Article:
- The Washington Times - Wednesday, November 22, 2000

NICOSIA, Cyprus Diplomatic reports from Damascus are portraying Syrian President Bashar Assad as a man trying to create an unprecedented atmosphere of economic and possibly political freedom.

A Western ambassador quoted the young Syrian president telling him during a recent audience, "We need change, and we need it today more than at any other time."

Speculation about the extent of planned changes have intensified since last week's promised release of 600 Syrian and Lebanese political prisoners.

Human rights organizations estimate the number of "prisoners of conscience" in Syrian jails at 1,500.

Mr. Assad also has ordered that one political prison be turned into a hospital, drawing praise yesterday from a former inmate as a sign of a new political relaxation, the Associated Press reported from Damascus.

"The country is heading toward political flexibility," Munzir Mousli, who was imprisoned at Mezze prison from 1970 until 1975, told the AP. Mr. Mousli is now a member of parliament.

Some area specialists believe that Mr. Assad, in power for nearly six months since the death of his father, Hafez Assad, in June, has been under increasing pressure from intellectual and business circles to relax the oppressive system embedded since 1970.

"The economy dominated by the state sector is a mess, hampered by a vast under-motivated and underpaid bureaucracy," said one diplomatic report.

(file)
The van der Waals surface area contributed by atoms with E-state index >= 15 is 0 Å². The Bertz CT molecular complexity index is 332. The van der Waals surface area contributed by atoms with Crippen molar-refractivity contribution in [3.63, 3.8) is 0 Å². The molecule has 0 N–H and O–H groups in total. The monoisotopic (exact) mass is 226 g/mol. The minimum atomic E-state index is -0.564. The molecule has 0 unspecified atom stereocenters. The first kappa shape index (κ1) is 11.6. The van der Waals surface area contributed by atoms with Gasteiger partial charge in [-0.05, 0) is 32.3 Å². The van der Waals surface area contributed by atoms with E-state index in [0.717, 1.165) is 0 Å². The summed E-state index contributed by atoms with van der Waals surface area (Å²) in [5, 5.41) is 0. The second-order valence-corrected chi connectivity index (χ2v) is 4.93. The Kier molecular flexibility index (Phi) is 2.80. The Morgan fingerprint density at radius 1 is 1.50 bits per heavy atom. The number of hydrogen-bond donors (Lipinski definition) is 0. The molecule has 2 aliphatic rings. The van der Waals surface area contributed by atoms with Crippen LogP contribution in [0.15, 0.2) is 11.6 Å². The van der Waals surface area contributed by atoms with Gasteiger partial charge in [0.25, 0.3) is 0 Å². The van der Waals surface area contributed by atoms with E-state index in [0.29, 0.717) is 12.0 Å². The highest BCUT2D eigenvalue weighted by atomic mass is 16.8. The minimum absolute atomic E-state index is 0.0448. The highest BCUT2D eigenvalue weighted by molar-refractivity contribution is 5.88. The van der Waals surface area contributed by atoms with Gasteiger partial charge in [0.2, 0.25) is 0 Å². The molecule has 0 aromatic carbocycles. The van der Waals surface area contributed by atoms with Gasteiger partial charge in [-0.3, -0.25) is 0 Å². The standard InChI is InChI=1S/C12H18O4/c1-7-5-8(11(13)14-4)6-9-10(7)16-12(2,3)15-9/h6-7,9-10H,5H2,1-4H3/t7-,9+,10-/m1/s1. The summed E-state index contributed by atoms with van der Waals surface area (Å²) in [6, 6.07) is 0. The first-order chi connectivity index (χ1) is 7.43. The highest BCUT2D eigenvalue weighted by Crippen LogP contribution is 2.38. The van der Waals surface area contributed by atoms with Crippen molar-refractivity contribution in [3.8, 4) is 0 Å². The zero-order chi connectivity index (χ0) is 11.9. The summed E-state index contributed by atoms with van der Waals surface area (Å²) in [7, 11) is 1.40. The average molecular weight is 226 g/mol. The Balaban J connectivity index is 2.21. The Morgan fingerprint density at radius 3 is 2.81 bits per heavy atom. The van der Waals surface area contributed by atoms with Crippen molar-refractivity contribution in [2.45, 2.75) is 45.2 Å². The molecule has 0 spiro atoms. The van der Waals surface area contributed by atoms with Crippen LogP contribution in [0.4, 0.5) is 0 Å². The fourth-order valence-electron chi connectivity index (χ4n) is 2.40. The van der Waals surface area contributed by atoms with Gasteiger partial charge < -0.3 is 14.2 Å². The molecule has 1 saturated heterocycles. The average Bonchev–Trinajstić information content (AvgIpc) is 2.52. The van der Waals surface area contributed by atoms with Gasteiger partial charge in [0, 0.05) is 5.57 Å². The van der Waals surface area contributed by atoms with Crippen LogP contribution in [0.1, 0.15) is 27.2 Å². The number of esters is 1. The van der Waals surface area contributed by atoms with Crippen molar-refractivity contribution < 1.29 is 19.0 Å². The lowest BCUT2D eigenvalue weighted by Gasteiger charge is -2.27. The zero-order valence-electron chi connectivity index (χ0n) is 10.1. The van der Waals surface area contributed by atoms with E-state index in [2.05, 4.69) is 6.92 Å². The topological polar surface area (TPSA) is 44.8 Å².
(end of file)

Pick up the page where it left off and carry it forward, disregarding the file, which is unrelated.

Another report speculated that by creating a more liberal atmosphere and easing state control over banks, Mr. Assad hopes to lure back to Syria an estimated $50 billion in funds held by wealthy Syrians abroad.

At the same time, Syrians familiar with their 35-year-old leader claim he is unlikely to rush with reforms, being more inclined toward gradual step-by-step moves.

"He feels that sudden changes could be too risky and destabilizing," said one Syrian.

Diplomats and area specialists agree that no major changes in Syria's foreign policy are in the offing. The prevailing view is that young Mr. Assad will continue his father's categorical opposition to any form of reconciliation with Israel as long as the Jewish state controls Syria's Golan Heights.

The continuing clashes between Israeli troops and Palestinians in the West Bank and Gaza Strip apparently have intensified the Syrian president's "policy of continuation" as far as Israel is concerned.

In addition, there are no indications of plans to reduce the Syrian military force in Lebanon, estimated at some 40,000 troops. However, the Syrian government did not interfere in Lebanon's parliamentary elections in September, during which voters disavowed the Syrian-appointed government.

Diplomats generally give Mr. Assad high marks for his handling of the transition from his father's "rule of fear." The favorite watchwords of the ophthalmologist turned politician are "modernization and technology."

Mr. Assad consolidated his succession carefully, installing his friends and men he could count on in some sensitive posts. His brother, Maher, was promoted to colonel in the elite Republican Guards and Manaf Tlas, son of the defense minister, was put in charge of a Guards division.

Bajhat Suleiman, another of Mr. Assad's friends, became head of the General Intelligence Directorate.

While pursuing a campaign against corruption and encouraging some criticism in the press, Mr. Assad also has improved Syria's relations with neighboring Jordan, a nation systematically boycotted by his father. In this, he has found an eager partner in King Abdullah of Jordan, who last year succeeded his father, the late King Hussein.

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